Index Funds

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Think You Can Pick A Mutual Fund That Can Beat the Market? Think Again And Buy An Index Fund Instead!

Based on this recently analysis, go ahead and buy an index fund. Over any recent time period (1, 3, 5, 10 and 15 years) you would have trounced actively managed funds. Of course, “past performance is no guarantee of future results,” however, when you see the persistence of index fund success over short, medium and long-term periods, and the primary reason for it (they carry lower fees), I would put my money (and do) on this trend continuing.

Chart from SPIVA U.S. Scorecard Report (only first four lines, full analysis available by clicking on link):

Question: Can You Really Build Wealth Earning The Minimum Wage?

Thought-provoking infographic from Visual Capitalist. I like the question because the knee jerk reaction to the question would be “of course not.” The infographic lists 10 ways to be able to build wealth while earning a low wage. Frankly these tips work for people at all income strata which is why I am including it here. Some questions for your students:

By |April 2nd, 2017|Current Events, Index Funds, Purchase Decisions, Savings|

Laura’s Insights: NGPF in the Classroom!

This year, NGPF took our show on the road and taught personal finance workshops in several local schools.  These experiences included a 3 day workshop at the Nueva School (San Mateo), a four session workshop at Castilleja school (Palo Alto), seven sessions with an AVID classroom at Mountain View High School (Mountain View) and our intensive 6 week workshop at Eastside Prep (East Palo Alto). In this post, I will share my experiences at the Castilleja School, an all-girls school just down the road from our office.

Given the time constraints (only 4 sessions), I modified our recently released 8-Hour Workshop and focused on Paying for & Budgeting During College, Understanding Debt & Credit, Why Credit Scores Matter and finishing with a Crash Course in Investing.

In each of the sessions, the girls engaged with the content and asked many great questions. Here were some of my highlights:

History Lesson: The Dow Jones Industrial Average Since 1896 In One Chart

Great infographic showing the price action for the Dow Jones Industrial Average over the past 130 years with historical milestones along the way (click on the graphic to enlarge it):

By |March 26th, 2017|Chart of the Week, Index Funds, Investing, Math, Research, Stocks|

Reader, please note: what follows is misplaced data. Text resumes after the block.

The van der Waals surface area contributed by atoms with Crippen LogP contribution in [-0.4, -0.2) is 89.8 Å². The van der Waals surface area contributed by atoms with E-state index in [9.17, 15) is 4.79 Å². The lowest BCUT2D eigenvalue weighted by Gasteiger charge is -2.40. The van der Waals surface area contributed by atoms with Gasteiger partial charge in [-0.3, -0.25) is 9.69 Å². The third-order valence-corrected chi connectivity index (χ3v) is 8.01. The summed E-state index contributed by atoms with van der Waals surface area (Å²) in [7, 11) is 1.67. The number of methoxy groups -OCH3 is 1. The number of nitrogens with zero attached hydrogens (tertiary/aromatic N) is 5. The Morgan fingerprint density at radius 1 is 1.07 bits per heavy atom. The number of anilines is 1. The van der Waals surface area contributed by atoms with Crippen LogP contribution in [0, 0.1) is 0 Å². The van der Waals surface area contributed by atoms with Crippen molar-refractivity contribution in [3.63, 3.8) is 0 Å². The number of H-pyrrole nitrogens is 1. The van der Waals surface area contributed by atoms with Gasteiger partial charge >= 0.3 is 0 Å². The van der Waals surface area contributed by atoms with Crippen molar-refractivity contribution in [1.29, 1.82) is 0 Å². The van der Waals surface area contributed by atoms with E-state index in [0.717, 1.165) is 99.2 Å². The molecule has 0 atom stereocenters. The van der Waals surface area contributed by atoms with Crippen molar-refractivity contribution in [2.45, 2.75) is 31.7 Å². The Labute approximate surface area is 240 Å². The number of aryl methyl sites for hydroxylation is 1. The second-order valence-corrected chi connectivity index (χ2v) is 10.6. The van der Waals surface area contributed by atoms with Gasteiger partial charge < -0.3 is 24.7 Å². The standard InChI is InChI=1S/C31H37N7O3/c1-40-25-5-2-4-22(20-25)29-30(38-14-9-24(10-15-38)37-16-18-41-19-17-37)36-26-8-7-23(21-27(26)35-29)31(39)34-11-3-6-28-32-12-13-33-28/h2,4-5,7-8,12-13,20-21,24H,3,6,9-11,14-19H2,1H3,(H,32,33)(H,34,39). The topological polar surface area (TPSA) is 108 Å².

Investing: What Can Investors Learn from Warren Buffett’s 2016 Letter to Shareholders?

I heard a great conversation today with Roger Lowenstein, former WSJ columnist and Author of Buffett: The Making of An American Capitalist, America’s Bank and When Genius Failed, on the Masters in Business podcast. When asked about how he learned about investing, he mentioned how much he had learned from reading Warren Buffett’s Annual Letter to Shareholders. I thought I would dissect his 2016 Letter and share his often folksy advice in an abbreviated format (the letter is 29 pages long).

I thought you might find these insights useful:

  • Two things to keep in mind during market declines which captures the psychology of investing (not his use of the phrase “sit for an extended period”):

Spreadsheet Math: Two Investments Walk Into A Classroom…

Ok, not the best title but let’s run with it. Let’s start with a question:

You have a choice between two investments of $100,000:

  • Investment #1: Earns a consistent 8% return every year (put aside the fact that an investment like this doesn’t exist at the current time; it’s been a while since you could buy a 30 year Treasury Bond with that kind of return).
  • Investment #2: Has an average return of 8% per year but has “lumpier returns” aka it has more volatile returns but the returns each year are in the top 10% of fund returns. Some years it is up, some years it is down, but overall it averages the same 8% return as Investment #1.

Which investment has a higher balance at the end of the 20 year period?

Web Quest: How Do I Buy A Stock (Or Better Yet, An Index Fund)?

A teacher at our recent FinCamp reminded me that we should not forget about the importance of the mechanics of personal finance transactions. What good is teaching students about the importance of investing if they don’t know how to go about setting up an account to buy/sell investments. While we have a activities on how to select a credit card and a bank account, we don’t answer the basic question that many young investors have which is “How do I buy a stock?”

Rather than answer this question for them, have students do their own online research to discover:

Videos: What’s New In Investing?

  • Warren Buffett’s Million Dollar Bet: Who’s Winning (from MarketWatch)?
    • What’s the bet?
    • What’s a hedge fund? What’s an index fund?
    • Who’s winning? Why?
    • Why should this matter to you as a regular investor? What’s the lesson?
  • Fee war breaks out on commissions to trade stocks (from CNBC):
    • How much are brokerage fees going down? Is this good news for investors?
    • Why do you think the online brokerage stocks are falling with this news?
    • Do you think investors will change brokers based on these cost reductions?